NEW YORK – Ever since I married my wife Brooke in April, I have had as many questions about my personal life as about my tennis.
I don't mind - it is a happy subject - but it always makes me laugh when people ask about how it has affected my game.
Getting married doesn't change the fact that I still want to win as many matches and as many tournaments as I can. It doesn't change the fact that I want to win the U.S. Open and be as successful as I can be.
In many ways life has not really changed from how it has been for the last couple of years. The wedding was a wonderful time and an incredible experience, but things have carried on pretty much the same way that made us happy before.
The area in which my marriage has made a positive difference is in having a partner who understands something about what you do and how much it means.We are both very career-driven, and we support each other in whatever we do. To have that kind of backing when you step on court is a huge lift.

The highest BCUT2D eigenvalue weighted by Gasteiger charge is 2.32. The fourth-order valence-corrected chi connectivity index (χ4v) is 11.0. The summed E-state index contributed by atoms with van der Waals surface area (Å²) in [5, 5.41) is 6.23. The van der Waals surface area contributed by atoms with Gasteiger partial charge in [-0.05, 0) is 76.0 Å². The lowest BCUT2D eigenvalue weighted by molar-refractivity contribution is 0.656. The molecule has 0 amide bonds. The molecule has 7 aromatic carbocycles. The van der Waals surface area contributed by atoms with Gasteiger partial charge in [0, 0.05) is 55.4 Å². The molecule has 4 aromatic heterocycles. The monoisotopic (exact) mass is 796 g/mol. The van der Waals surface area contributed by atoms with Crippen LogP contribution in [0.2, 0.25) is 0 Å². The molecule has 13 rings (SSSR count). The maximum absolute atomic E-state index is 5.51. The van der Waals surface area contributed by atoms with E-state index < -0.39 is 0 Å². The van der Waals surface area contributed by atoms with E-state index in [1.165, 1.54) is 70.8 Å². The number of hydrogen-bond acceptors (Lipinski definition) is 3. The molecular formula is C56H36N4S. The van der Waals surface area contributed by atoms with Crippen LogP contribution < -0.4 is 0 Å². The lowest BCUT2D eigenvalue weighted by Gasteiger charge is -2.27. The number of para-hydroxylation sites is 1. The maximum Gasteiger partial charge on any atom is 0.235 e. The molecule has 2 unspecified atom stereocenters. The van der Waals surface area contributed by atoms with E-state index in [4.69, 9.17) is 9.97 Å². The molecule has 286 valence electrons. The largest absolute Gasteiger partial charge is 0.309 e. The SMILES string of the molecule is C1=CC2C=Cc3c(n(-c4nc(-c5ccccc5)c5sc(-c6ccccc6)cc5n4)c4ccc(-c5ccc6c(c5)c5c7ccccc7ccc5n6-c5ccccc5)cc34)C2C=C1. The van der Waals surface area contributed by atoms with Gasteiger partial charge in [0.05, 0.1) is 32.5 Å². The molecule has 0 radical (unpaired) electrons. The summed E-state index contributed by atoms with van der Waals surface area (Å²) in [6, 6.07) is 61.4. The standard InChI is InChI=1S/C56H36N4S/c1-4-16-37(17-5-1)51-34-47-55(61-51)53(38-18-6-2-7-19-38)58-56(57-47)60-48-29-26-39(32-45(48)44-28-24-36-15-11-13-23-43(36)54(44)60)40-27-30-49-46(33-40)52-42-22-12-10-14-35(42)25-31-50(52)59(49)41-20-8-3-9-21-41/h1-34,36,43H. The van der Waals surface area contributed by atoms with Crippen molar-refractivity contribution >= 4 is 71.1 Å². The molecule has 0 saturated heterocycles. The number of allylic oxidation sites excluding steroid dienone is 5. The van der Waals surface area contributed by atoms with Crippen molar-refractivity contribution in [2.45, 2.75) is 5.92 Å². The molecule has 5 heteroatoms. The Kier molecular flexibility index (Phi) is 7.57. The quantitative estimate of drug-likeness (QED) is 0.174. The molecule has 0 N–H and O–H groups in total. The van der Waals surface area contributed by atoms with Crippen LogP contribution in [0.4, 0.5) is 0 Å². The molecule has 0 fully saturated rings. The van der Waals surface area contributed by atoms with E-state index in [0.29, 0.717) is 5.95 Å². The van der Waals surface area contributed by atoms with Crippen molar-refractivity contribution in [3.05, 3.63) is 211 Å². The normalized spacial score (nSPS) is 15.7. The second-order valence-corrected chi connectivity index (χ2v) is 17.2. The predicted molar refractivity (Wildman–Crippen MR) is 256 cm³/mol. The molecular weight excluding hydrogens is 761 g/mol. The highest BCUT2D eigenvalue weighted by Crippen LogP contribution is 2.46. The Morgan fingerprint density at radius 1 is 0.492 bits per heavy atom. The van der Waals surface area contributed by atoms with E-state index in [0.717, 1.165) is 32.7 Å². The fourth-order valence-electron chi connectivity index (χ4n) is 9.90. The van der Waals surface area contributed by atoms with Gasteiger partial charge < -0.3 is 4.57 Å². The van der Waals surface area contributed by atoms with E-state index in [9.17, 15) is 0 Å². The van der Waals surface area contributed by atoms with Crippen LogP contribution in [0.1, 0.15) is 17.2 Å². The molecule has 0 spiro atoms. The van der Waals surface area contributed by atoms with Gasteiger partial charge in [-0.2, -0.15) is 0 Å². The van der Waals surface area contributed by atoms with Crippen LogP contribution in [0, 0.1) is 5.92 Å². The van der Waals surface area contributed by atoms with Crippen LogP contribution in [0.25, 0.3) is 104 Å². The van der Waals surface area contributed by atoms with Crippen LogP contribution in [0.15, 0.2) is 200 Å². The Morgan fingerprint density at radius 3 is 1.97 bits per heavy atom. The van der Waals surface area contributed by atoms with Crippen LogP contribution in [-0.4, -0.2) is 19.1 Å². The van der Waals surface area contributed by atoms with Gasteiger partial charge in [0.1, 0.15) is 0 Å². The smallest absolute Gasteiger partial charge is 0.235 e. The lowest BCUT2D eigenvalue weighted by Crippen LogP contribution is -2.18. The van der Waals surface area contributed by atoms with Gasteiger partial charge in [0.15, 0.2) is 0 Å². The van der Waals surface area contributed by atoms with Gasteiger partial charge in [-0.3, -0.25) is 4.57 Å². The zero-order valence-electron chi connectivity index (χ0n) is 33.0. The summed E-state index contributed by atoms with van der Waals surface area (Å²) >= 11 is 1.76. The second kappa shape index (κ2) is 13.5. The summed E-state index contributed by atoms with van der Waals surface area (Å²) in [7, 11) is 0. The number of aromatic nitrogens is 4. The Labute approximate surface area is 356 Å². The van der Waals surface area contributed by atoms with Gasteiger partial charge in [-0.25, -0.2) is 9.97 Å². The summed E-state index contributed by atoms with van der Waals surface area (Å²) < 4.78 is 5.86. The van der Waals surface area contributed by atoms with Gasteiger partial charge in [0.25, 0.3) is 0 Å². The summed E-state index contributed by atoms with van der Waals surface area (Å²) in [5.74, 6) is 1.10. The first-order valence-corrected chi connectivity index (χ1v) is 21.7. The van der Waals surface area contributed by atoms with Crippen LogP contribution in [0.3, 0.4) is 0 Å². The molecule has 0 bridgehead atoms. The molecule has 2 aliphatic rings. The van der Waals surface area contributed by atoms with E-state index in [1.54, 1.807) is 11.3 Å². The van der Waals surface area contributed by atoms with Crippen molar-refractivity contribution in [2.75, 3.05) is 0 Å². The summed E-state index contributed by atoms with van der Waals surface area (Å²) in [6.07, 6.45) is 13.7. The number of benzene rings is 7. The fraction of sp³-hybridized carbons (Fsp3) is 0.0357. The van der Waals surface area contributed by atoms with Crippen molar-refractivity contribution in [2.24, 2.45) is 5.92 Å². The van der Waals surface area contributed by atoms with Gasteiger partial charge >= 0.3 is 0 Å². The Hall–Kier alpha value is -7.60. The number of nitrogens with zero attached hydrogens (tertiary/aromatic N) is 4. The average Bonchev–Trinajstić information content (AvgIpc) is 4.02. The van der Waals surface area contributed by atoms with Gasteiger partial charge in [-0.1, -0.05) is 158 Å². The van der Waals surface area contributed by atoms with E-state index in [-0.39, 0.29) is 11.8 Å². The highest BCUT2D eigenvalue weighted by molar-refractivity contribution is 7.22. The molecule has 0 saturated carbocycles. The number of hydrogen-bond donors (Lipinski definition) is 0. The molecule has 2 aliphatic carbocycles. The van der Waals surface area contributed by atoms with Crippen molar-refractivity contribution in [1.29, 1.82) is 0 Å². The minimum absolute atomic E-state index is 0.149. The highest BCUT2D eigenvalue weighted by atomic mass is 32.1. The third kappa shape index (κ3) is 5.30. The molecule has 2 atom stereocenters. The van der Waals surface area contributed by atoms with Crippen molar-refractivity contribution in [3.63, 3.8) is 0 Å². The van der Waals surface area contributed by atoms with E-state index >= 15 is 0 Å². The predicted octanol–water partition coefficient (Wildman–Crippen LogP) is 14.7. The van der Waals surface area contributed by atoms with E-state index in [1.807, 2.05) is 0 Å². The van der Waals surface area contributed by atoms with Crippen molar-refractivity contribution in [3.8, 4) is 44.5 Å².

I was pleased to get past Marc Gicquel in the second round, and I am pretty happy with how I am hitting the ball. I am picking my shots well, making good decisions on when to hold back a little and when to let it fly.
Next up is another American, John Isner, who has done well to get through to the third round and is a dangerous player.
Check back in with this blog later in the tournament for more of my thoughts on the U.S. Open.
Editor's note: Andy Roddick's comments on the Gicquel match and the upcoming Isner match were not exclusive to Yahoo! Sports.